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Jim Heimman on the Hollywood Sign: Highlights from Issue 32: Hollywood Lost & Found

Highlights from Issue 32: Hollywood Lost & Found


Wednesday, October 10, 2007

The following piece appears in Issue 32: Hollywood Lost & Found. For more on this issue, click here

Looming over Tinseltown the iconic sign — which has drawn untold number of Hollywood wannabes — started its life as a real estate promotion. Los Angeles Times publisher Harry Chandler erected it as an advertisement for his Deluxe Beachwood Canyon subdivision in 1923. At a cost of $21,000, it joined numerous other large-scale real estate signs spread along the hills of Hollywood. Originally installed with 4,000 light bulbs, the sign lit sequentially followed by the blinking of a large white dot just below the 50-foot steel letters. In one of its more famous episodes, the sign provided the suicide platform for aspiring starlet Peg Entwistle’s 1932 jump into oblivion. Intended to last only a few years, official upkeep of the sign was abandoned in 1939 and benign neglect set in. Added was a blackout edict at the advent of World War II and the sign went dark. By 1949 the sign was collapsing. The Hollywood Chamber of Commerce came to the rescue and fixed the eyesore, eliminating the L-A-N-D portion but it declined to relight the restored letters due to the high cost. The remaining sign became a PR dream. Though declared a landmark by the city of Los Angeles in 1973, the sign continued to be ignored and slowly disintegrated. In 1978 the sign was replaced with a new structure subsidized by 13 donors, who pledged $27,000 apiece. As a symbol of the good, the bad and the ugly it remains on the face of Mount Lee, summoning the innocents like moths to a flame.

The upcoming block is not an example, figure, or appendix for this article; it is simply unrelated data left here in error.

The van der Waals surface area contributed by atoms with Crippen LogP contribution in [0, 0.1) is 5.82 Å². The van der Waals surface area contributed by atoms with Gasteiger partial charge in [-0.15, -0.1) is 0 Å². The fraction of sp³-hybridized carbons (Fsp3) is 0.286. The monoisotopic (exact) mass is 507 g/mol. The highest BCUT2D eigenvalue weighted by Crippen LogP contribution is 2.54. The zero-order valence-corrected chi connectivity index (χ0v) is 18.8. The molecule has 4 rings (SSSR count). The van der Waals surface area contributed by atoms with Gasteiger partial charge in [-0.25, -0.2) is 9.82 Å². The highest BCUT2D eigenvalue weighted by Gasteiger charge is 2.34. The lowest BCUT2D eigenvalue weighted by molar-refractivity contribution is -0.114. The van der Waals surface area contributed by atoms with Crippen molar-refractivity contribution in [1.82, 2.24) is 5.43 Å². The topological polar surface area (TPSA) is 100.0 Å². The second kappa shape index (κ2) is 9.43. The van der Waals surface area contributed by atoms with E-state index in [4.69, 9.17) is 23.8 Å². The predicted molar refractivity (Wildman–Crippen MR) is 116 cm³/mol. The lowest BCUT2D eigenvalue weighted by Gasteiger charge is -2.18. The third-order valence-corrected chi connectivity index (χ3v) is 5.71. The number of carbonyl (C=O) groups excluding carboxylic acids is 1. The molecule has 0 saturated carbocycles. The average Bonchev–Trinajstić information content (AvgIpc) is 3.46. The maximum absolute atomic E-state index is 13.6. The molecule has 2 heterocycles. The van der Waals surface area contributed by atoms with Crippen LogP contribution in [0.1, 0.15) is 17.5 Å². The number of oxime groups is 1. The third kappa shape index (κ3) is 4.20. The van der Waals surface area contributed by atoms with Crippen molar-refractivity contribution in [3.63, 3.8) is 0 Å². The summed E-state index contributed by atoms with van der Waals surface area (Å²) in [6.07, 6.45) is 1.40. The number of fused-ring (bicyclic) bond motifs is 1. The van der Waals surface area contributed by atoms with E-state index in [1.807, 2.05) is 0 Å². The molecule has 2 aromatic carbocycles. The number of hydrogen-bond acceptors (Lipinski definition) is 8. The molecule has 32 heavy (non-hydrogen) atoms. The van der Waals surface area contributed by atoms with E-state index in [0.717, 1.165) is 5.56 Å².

Jim Heimann


Click here for more on Issue 32: Hollywood Lost & Found



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